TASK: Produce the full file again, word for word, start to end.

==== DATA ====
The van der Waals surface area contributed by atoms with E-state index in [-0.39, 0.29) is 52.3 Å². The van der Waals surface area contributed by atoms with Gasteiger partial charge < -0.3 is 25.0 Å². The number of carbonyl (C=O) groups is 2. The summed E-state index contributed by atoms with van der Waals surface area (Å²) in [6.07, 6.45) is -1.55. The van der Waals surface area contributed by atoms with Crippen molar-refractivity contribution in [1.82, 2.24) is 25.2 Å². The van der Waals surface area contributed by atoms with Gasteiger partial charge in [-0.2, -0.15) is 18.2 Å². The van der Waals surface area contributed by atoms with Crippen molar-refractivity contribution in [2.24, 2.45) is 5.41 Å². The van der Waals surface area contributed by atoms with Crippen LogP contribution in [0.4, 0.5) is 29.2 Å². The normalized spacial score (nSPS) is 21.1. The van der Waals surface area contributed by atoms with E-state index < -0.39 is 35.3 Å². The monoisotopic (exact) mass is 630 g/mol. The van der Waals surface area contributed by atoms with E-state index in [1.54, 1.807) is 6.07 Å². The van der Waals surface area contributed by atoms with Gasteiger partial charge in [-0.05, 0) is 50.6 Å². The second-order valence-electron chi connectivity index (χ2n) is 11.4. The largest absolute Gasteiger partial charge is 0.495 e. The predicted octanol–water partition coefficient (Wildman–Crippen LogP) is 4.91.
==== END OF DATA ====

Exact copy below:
The van der Waals surface area contributed by atoms with E-state index in [-0.39, 0.29) is 52.3 Å². The van der Waals surface area contributed by atoms with Gasteiger partial charge < -0.3 is 25.0 Å². The number of carbonyl (C=O) groups is 2. The summed E-state index contributed by atoms with van der Waals surface area (Å²) in [6.07, 6.45) is -1.55. The van der Waals surface area contributed by atoms with Crippen molar-refractivity contribution in [1.82, 2.24) is 25.2 Å². The van der Waals surface area contributed by atoms with Gasteiger partial charge in [-0.2, -0.15) is 18.2 Å². The van der Waals surface area contributed by atoms with Crippen molar-refractivity contribution in [2.24, 2.45) is 5.41 Å². The van der Waals surface area contributed by atoms with Crippen LogP contribution in [0.4, 0.5) is 29.2 Å². The normalized spacial score (nSPS) is 21.1. The van der Waals surface area contributed by atoms with E-state index < -0.39 is 35.3 Å². The monoisotopic (exact) mass is 630 g/mol. The van der Waals surface area contributed by atoms with E-state index in [1.54, 1.807) is 6.07 Å². The van der Waals surface area contributed by atoms with Gasteiger partial charge in [-0.05, 0) is 50.6 Å². The second-order valence-electron chi connectivity index (χ2n) is 11.4. The largest absolute Gasteiger partial charge is 0.495 e. The predicted octanol–water partition coefficient (Wildman–Crippen LogP) is 4.91.